Planning for Microbicide Access in Developing Countries

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Planning for Microbicide Access in Developing Countries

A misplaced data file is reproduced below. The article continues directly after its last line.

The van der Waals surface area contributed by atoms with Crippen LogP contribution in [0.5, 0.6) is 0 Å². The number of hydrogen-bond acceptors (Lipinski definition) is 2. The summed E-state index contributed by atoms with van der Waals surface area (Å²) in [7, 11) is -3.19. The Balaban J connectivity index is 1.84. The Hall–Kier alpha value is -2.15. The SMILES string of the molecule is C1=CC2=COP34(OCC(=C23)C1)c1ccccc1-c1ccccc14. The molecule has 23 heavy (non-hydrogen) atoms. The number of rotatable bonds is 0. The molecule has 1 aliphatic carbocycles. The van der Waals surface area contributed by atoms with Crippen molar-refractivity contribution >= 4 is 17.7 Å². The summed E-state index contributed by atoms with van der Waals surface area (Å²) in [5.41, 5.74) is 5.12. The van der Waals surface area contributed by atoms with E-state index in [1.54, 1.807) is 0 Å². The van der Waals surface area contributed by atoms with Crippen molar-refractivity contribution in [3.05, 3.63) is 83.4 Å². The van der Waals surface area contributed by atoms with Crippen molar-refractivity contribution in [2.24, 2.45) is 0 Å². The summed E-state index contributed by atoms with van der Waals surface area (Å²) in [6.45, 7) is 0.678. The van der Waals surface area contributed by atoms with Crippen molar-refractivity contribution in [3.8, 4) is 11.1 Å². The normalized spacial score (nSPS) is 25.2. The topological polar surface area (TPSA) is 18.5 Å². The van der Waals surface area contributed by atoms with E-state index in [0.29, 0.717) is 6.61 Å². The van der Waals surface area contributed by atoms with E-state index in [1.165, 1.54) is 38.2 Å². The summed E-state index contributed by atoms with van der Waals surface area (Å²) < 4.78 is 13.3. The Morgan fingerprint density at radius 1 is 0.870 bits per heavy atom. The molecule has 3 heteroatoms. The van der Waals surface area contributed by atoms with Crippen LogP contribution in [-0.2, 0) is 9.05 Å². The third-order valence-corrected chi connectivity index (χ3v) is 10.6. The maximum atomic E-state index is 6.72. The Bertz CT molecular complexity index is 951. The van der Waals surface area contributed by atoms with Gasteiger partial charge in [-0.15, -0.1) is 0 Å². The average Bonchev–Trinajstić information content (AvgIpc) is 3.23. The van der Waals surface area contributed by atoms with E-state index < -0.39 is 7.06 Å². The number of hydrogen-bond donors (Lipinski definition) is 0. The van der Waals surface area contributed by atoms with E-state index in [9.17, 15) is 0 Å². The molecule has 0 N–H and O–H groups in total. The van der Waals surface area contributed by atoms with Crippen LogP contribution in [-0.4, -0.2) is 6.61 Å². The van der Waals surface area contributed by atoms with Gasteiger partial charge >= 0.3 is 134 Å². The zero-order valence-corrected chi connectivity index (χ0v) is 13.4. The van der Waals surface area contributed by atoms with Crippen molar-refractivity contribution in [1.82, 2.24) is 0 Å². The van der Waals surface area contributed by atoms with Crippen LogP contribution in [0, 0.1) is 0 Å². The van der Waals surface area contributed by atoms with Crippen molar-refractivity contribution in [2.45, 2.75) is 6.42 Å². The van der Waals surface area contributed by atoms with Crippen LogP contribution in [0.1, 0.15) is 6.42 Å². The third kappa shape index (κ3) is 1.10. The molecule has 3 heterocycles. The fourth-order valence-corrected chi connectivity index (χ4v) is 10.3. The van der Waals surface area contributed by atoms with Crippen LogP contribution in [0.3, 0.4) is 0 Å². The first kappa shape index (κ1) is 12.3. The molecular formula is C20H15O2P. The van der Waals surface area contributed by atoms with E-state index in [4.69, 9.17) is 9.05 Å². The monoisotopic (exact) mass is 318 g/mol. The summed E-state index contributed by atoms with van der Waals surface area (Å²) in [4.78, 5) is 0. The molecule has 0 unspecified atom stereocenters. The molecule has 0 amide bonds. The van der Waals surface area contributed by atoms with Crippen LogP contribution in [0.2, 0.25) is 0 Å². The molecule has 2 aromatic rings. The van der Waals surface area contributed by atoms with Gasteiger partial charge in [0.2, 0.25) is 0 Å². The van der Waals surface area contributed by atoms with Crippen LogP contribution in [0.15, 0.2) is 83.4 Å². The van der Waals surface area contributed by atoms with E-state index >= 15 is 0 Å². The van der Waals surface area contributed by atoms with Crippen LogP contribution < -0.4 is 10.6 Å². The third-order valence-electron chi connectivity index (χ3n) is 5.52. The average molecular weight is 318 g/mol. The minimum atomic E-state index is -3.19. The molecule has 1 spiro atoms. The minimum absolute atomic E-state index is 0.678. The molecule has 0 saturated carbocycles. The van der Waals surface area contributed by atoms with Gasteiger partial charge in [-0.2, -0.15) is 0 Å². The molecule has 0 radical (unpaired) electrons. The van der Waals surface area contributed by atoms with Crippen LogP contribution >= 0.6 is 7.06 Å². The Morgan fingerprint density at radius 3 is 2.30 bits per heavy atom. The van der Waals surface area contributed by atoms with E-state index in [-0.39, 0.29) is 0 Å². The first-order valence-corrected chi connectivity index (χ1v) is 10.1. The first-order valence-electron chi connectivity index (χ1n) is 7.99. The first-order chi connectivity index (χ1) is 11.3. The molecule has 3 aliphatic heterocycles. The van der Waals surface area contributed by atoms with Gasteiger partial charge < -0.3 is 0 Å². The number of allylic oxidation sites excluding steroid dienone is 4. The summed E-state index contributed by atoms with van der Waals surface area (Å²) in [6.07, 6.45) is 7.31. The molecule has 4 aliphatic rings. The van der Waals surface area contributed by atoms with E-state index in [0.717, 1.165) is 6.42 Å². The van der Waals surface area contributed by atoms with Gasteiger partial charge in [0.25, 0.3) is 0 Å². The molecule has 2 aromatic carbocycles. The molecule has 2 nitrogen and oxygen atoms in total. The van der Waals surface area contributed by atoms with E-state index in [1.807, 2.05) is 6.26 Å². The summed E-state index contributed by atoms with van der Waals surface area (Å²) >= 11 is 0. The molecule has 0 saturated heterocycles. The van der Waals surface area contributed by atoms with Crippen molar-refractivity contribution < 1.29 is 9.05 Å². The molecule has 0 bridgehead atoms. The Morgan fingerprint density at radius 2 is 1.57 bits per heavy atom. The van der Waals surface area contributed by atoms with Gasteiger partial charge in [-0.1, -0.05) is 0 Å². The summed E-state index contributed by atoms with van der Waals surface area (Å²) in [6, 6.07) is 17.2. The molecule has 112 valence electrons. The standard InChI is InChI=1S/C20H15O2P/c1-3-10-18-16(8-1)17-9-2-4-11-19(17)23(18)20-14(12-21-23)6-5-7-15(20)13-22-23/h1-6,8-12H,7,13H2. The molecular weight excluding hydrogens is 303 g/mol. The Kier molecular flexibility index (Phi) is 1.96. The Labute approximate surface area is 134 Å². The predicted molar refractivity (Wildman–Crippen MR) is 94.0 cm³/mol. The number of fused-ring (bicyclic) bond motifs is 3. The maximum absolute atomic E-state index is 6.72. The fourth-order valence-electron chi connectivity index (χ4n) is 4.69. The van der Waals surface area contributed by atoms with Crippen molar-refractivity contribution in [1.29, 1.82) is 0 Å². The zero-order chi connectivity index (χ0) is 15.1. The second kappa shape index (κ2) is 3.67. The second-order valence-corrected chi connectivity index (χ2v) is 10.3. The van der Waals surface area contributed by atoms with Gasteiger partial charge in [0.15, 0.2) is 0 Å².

has declined thus far to introduce Jadelleinto the US market, but the product has beenapproved in Europe and has significant levelsof acceptance in several European countries. Anew programme to introduce Jadelle at no costinto developing countries has been initiatedby the provider, through a new entity, the ICAFoundation.Another second-generation implant, Implanon,was approved by the FDA in 2006. It is a singlerod device containing another progestin,etonogestrel, and is effective for threeyears. As a single implant pre-loaded in itsinserter, it is easier to use. A Chinese implant,Sinoplant, which is similar to Jadelle has alsobeen developed. It is available in China andIndonesia. Side-effects of all three types ofimplant are similar.From 1984 to 2002 an estimated 10.5 millionNorplant sets had been used. Jadelle hasnow largely displaced Norplant in developedcountries. Limited efforts are ongoing toexpand Jadelle, Implanon and Sinoplant use indeveloping countries. It is possible that thesethree improved implants could renew interestin implant contraception and expand use insome developing countries, but this remains tobe seen.Factors Hampering the Uptake of ImplantsMost of the problems and constraints inherentin the application of implant technology indeveloping countries were identified beforewide-scale use. However, overall enthusiasmfor the method was so strong that positivemomentum was maintained for many years.The major constraints were:Cost: The cost of Norplant was a major issuefrom the outset, but donor enthusiasm andfinancial support for introduction activitiesenabled the work to go forward, andminimised initial governmental concerns aboutthe high cost of Norplant and the substantialprogrammatic costs for training. Over five toseven years, it was argued, the cost of Norplantwould approach that of oral contraceptivesover a similar period. In practice, however,average duration of use ranged from 2.5 to 3.5years.Health care provider support and training:Like the IUD, implants must be inserted bya health professional. Many countries havehad difficulty training sufficient numbers ofproviders. In addition to insertion techniques,providers need training in good counsellingskills and positive provider-client relations.Side-effects: While side-effects were wellknownand carefully measured, they were notconsidered to be major problems in the earlyphase of research and initial introduction, aslong as women were thoroughly counselledbefore accepting the method. This proved tobe difficult in many settings, and side-effects– while generally mild – still remain limitingfactors in some countries.Directive and coercive behaviour: While thesponsoring agencies made every effort to ensurevoluntary acceptance and informed choice,isolated instances of coercive use resultedin much negative publicity. In developingcountries, the sponsoring agencies insisted thatimplants be offered by well-trained providers ina voluntary fashion as one of several availablecontraceptive options. However, high levels ofPLANNING FOR MICROBICIDE ACCESS IN DEVELOPING COUNTRIES: Lessons from the Introduction of Contraceptive Technologies 9

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